Rudyard Kipling, the famous author had quoted in his poem- “The Elephant’s Child”
I keep six honest serving-men
(They taught me all I knew);
Their names are What and Why and When
And How and Where and Who
I strongly feel the need for us- the whole of mankind to take assistance from these six men in our day-to-day lives. All our actions must be based on the resultant answer we get, by asking these six men. I believe the resultant answer will weigh heavily in terms of ethic, logic and practicality and thus justify humans in the sanctity of truth, honesty, integrity and righteousness.
To put it in simpler words, I’d say that one needs to constantly ask himself these 6 questions- What, Why, When, How, Where and Who, before performing any action in his life. When he receives a Clear answer to those questions, he should go about those actions without a second thought. Every action is justified in this case. But, the moment he fails to get a clear answer to those questions from his conscience, he should stop. If he does go about doing that task or activity despite the ‘warning’, he is bound to be at a loss. The loss/failure may not be of materialistic nature but purely based on ethic, logic and practicality.
This concept is widely used in Journalism, Research, Police Investigation, Strategy building and other fields as well. The very basis of these fields is – Questioning Everything. Unless and until you question, you’ll not get the answers and it’s based on these answers that you need to build your foundation and eventually, reach a solution to the given problem. This is referred to as the process of Information gathering to get a Complete story of some occurrence/incident/thing.
Coming back to the six honest serving men,
- Who? Refers to the Participants/Stakeholders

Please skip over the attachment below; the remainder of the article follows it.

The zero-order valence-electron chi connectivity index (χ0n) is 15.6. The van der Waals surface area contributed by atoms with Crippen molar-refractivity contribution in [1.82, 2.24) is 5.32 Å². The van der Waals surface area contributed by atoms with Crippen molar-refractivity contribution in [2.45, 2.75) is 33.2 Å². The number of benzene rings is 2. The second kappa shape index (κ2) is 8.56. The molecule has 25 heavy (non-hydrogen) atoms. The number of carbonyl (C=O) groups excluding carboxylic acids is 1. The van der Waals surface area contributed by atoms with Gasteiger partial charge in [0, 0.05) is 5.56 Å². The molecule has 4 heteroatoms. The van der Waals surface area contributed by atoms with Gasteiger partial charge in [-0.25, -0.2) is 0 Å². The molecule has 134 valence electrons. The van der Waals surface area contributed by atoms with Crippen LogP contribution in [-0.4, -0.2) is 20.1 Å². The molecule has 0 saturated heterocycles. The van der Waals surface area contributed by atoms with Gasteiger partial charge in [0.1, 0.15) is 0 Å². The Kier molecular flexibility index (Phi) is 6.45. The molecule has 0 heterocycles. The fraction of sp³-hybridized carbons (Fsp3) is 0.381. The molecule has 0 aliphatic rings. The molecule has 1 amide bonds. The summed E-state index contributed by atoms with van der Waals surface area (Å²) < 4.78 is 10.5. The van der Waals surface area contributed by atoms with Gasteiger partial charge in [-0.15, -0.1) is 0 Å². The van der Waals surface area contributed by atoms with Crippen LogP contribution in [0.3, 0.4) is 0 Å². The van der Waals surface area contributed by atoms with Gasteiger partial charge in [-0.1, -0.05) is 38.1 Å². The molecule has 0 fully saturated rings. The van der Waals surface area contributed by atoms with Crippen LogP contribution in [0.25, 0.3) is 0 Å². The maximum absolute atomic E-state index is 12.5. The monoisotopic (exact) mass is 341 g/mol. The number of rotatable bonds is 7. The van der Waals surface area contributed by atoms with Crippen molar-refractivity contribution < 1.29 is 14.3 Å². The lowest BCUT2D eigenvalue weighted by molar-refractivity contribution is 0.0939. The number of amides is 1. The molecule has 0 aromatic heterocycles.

- What? Refers to the Event/Happening/Occasion
- Where? Refers to the Venue/Location
- When? Refers to the Time and Date
- Why? Refers to the Reason/Purpose
- How? Refers to the Process/Modus Operandi/Course/Route
Following the above rule, let’s see how we can apply this in our lives. Consider a simple example-
A 15-year old kid, just out of school, wants a bike.
We start the process by asking questions. The questions need to be asked to all the stakeholders or the people involved with the idea.
Ans: The kid, his Parents and the Showroom
Ans: The answer for this question could possibly be -The bike is available at the showroom
Ans: The answer for this question could possibly be – As soon as possible or in the next 10 days or in the next 2 weeks, etc.
Ans: The answer for this question could possibly be – Since the kid stays far away from college, a bike would help him commute comfortably, also saving a lot of time and energy.
Ans: The answer for this question could possibly be- Convince the parents, i.e Sell the idea to the parents. Receive a feed back- Yes or No. Depending on that answer: if it’s a Yes, Select the bike of your choice, go and buy the bike after making the payment.
If it’s a No, forget about the bike or keep trying to convince your parents
Another question that becomes a part of this process is- ‘Which’. But, it is a sub-module of How in most cases. ‘Which’ refers to choice. In the above case, the choice of Bike answers the ‘Which’ question. This answer is again dependent on other factors. In the above case, the factors may be Brand, Mileage, Looks, Budget, Comfort, Manoeuvrability, etc.
The Application of this law in our lives should reap rich benefits, and the best part is the ‘Feel Good factor’. When we do something good, for ourselves or others, we get a really good response from our Conscience and that is one feeling that cannot be felt in any other way.
So, always remember- The first step of the Learning process is Questioning. Develop a sense of curiosity. Keep Questioning and seek answers for the same.